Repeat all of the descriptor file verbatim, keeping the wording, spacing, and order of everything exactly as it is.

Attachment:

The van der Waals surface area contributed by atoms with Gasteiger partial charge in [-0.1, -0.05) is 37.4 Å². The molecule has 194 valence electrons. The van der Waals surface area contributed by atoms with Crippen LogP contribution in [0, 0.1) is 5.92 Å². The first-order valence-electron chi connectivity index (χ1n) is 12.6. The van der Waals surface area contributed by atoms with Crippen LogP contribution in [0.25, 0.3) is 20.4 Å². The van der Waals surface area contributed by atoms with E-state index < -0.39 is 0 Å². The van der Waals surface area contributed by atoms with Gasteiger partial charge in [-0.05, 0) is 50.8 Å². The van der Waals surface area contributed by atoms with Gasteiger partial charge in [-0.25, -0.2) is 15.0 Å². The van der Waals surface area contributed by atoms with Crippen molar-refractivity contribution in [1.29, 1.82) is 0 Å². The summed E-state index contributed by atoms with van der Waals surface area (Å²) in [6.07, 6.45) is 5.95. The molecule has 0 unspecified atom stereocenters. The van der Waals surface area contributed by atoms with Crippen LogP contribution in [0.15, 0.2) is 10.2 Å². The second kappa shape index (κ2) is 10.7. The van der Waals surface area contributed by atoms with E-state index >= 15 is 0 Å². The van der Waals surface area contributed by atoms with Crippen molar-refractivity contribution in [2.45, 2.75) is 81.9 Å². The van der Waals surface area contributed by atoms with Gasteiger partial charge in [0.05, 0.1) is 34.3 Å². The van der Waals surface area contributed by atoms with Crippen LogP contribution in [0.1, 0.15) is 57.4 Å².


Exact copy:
The van der Waals surface area contributed by atoms with Gasteiger partial charge in [-0.1, -0.05) is 37.4 Å². The molecule has 194 valence electrons. The van der Waals surface area contributed by atoms with Crippen LogP contribution in [0, 0.1) is 5.92 Å². The first-order valence-electron chi connectivity index (χ1n) is 12.6. The van der Waals surface area contributed by atoms with Crippen LogP contribution in [0.25, 0.3) is 20.4 Å². The van der Waals surface area contributed by atoms with E-state index < -0.39 is 0 Å². The van der Waals surface area contributed by atoms with Gasteiger partial charge in [-0.05, 0) is 50.8 Å². The van der Waals surface area contributed by atoms with Gasteiger partial charge in [-0.25, -0.2) is 15.0 Å². The van der Waals surface area contributed by atoms with Crippen molar-refractivity contribution in [1.29, 1.82) is 0 Å². The summed E-state index contributed by atoms with van der Waals surface area (Å²) in [6.07, 6.45) is 5.95. The molecule has 0 unspecified atom stereocenters. The van der Waals surface area contributed by atoms with Crippen LogP contribution in [0.15, 0.2) is 10.2 Å². The second kappa shape index (κ2) is 10.7. The van der Waals surface area contributed by atoms with E-state index >= 15 is 0 Å². The van der Waals surface area contributed by atoms with Crippen molar-refractivity contribution in [2.45, 2.75) is 81.9 Å². The van der Waals surface area contributed by atoms with Gasteiger partial charge in [0.05, 0.1) is 34.3 Å². The van der Waals surface area contributed by atoms with Crippen LogP contribution in [0.1, 0.15) is 57.4 Å².